Hating on goodhearted movies about special kids is probably one of those things that gets you sent to hell.
Not regular fun hell, either, but an ironic one, where gaggles of shine-eyed, moppy-haired children teach you how wonderful life and love were until you can't help but hug everyone in sight and the devil realizes this isn't working and just goes back to spitting you with a pitchfork instead.
Or possibly not. I have it on good authority that the afterlife consists of paddling around a small lake in a swan-boat with a glass of lemonade that refills itself the very moment you take the last drink. I figure it'll only take about five years of tooling around like that to make peace with the fact I once naysayed clumsy heartwarmers like "Martian Child."
Here, John Cusack had once intended to adopt, but that was before his wife passed on. Unsure of whether he should try to take on the responsibility of parenthood without her, it isn't until he meets Bobby Coleman (a strange, shy boy who walks around in a cardboard box and believes he's from Mars) that Cusack, a sci-fi writer who's always felt a little weird himself, decides to see if he can make it work.
He makes slow progress with the insular Coleman, letting the kid choose his own meals, goof off with a camera, tell stories about what it's like to be a Martian. Coleman doesn't fit in at school, though, and combined with his compulsive stealing, he's kicked out with the suggestion Cusack take him to a school more suited to his needs.
Worried the social workers will take the kid away if he keeps having problems, Cusack has to wrestle with what's in Coleman's best interests: letting the kid be himself and risk losing him, or making him act normal and lose the uniqueness that makes Coleman who he is.
Outside forces are always threatening to mess up their makeshift family, so cheers to "Martian Child" for trying to build some tension into its inevitable conclusion, but jeers to the way Coleman's behavior never veers into anything truly problematic or dangerous. He's just a little different, a little hard to understand, and with no rough edges to truly try Cusack's saintly patience, there's never really any question as to whether he's making the right decision.
Extra-large jeers to the semi-mystical scenes where Coleman might be able to do the strange Martian things he's always talking about, like making wishes come true or being able to taste colors. Seriously, a colossal, eardrum-shattering boo to that. In a movie that wants to make a big deal about the value of human individuality, the worst thing it can do is hint that probably not but just maybe this kid really is from Mars and if he is from Mars then he really must be special. It's not like Coleman's shown raising the dead or turning a puppy into the size of the Chrysler Building or anything like that, but it is manipulative, trying to stir up a question that didn't need to be asked and getting away from the father-son relationship that's "Martian Child's" best part.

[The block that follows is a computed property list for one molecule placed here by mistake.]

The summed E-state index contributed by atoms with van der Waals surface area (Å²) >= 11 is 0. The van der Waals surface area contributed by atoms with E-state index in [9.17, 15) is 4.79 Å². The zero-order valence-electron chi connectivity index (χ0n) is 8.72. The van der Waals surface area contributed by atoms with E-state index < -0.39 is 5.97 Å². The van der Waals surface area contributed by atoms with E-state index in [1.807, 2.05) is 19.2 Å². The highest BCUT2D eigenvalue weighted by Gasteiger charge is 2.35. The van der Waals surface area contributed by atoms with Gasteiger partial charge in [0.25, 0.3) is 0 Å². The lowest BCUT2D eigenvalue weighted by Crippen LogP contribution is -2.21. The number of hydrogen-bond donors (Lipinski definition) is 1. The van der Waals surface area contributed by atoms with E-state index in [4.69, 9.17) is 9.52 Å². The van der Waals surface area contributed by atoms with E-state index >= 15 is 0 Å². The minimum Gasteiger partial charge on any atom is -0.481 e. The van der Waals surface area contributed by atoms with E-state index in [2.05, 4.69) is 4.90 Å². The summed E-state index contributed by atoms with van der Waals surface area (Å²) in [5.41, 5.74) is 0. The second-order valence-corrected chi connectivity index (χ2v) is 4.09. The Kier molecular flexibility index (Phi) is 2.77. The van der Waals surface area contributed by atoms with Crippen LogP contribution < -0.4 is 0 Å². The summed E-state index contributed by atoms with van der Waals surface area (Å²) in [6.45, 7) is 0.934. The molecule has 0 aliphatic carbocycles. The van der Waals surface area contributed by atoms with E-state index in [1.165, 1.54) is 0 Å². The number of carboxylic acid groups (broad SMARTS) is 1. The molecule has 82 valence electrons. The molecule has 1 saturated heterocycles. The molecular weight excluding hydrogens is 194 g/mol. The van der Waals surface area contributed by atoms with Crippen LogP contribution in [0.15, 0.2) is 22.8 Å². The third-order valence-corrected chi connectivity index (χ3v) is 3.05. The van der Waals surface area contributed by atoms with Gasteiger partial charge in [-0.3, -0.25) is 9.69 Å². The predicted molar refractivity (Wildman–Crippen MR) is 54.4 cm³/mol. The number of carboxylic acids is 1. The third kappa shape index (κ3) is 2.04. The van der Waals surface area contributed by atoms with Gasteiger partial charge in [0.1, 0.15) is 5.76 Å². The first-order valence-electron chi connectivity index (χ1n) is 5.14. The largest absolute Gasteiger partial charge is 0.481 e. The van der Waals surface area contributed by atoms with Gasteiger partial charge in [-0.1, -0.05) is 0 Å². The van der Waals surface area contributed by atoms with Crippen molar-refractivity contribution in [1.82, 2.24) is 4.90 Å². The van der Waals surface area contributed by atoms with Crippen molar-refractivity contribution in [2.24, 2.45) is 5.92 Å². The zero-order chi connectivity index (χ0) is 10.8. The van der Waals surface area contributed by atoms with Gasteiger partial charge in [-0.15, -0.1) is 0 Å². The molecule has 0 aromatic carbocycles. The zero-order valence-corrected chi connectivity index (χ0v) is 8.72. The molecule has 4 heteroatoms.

At least those moments are a relief from the relentless "grownups speechifying to other grownups about life" that hamstrings it right out of the gate. For a movie about a writer, it's bizarre that a good 80% of the dialogue between adults takes the form of clunky platitudes and bald-faced philosophy.
I'm not a parent, so perhaps this is just beyond my depth, but do parents really spend this much time telling other parents how to be parents? If they do, why aren't they all too busy throttling each other to spare a single minute for child-rearing? Shouldn't every child's birthday party or meeting of the PTA almost instantly devolve into essentially a bare-knuckles massacre between adults who just can't take any more condescending advice from other adults about how to raise their kid? Because if I were John Cusack, and I had to take all these people's earthy wisdom about my son, I would be punching people until they punched me back so hard I had to stop.
It's not the sap that makes sappy movies frustrate your brain rather than blowing sparks into your heart. It's when they feel too perfect, too easy, and "Martian Child's" got a neat little bow wrapped around its message and its characters. I might have cared a little more if there were ever a moment when I felt like things might not turn out perfectly okay.